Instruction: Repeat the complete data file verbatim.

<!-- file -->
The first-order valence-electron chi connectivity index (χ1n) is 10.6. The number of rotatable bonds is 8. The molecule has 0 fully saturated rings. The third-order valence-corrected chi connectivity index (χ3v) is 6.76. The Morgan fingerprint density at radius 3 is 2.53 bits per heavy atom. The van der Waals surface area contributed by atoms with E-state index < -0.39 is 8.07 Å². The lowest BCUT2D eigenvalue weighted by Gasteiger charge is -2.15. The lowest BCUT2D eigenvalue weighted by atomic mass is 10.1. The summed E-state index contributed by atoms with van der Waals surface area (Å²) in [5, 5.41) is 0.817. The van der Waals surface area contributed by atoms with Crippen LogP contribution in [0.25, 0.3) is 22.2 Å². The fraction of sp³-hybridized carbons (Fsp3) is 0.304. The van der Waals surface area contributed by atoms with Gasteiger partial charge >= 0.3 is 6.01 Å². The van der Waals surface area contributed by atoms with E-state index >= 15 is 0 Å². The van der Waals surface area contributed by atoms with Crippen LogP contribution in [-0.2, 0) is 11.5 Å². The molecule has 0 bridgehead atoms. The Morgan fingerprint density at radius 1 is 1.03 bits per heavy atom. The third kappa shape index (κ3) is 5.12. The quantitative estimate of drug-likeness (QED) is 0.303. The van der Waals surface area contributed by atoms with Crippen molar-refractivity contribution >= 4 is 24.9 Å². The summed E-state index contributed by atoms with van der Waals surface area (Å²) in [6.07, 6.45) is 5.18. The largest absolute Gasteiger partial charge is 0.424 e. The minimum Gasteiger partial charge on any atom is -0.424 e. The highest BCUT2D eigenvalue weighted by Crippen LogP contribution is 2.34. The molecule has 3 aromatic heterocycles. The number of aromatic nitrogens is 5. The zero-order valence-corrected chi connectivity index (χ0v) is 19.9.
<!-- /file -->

The first-order valence-electron chi connectivity index (χ1n) is 10.6. The number of rotatable bonds is 8. The molecule has 0 fully saturated rings. The third-order valence-corrected chi connectivity index (χ3v) is 6.76. The Morgan fingerprint density at radius 3 is 2.53 bits per heavy atom. The van der Waals surface area contributed by atoms with E-state index < -0.39 is 8.07 Å². The lowest BCUT2D eigenvalue weighted by Gasteiger charge is -2.15. The lowest BCUT2D eigenvalue weighted by atomic mass is 10.1. The summed E-state index contributed by atoms with van der Waals surface area (Å²) in [5, 5.41) is 0.817. The van der Waals surface area contributed by atoms with Crippen LogP contribution in [0.25, 0.3) is 22.2 Å². The fraction of sp³-hybridized carbons (Fsp3) is 0.304. The van der Waals surface area contributed by atoms with Gasteiger partial charge >= 0.3 is 6.01 Å². The van der Waals surface area contributed by atoms with E-state index >= 15 is 0 Å². The van der Waals surface area contributed by atoms with Crippen LogP contribution in [-0.2, 0) is 11.5 Å². The molecule has 0 bridgehead atoms. The Morgan fingerprint density at radius 1 is 1.03 bits per heavy atom. The third kappa shape index (κ3) is 5.12. The quantitative estimate of drug-likeness (QED) is 0.303. The van der Waals surface area contributed by atoms with Crippen molar-refractivity contribution >= 4 is 24.9 Å². The summed E-state index contributed by atoms with van der Waals surface area (Å²) in [6.07, 6.45) is 5.18. The largest absolute Gasteiger partial charge is 0.424 e. The minimum Gasteiger partial charge on any atom is -0.424 e. The highest BCUT2D eigenvalue weighted by Crippen LogP contribution is 2.34. The molecule has 3 aromatic heterocycles. The number of aromatic nitrogens is 5. The zero-order valence-corrected chi connectivity index (χ0v) is 19.9.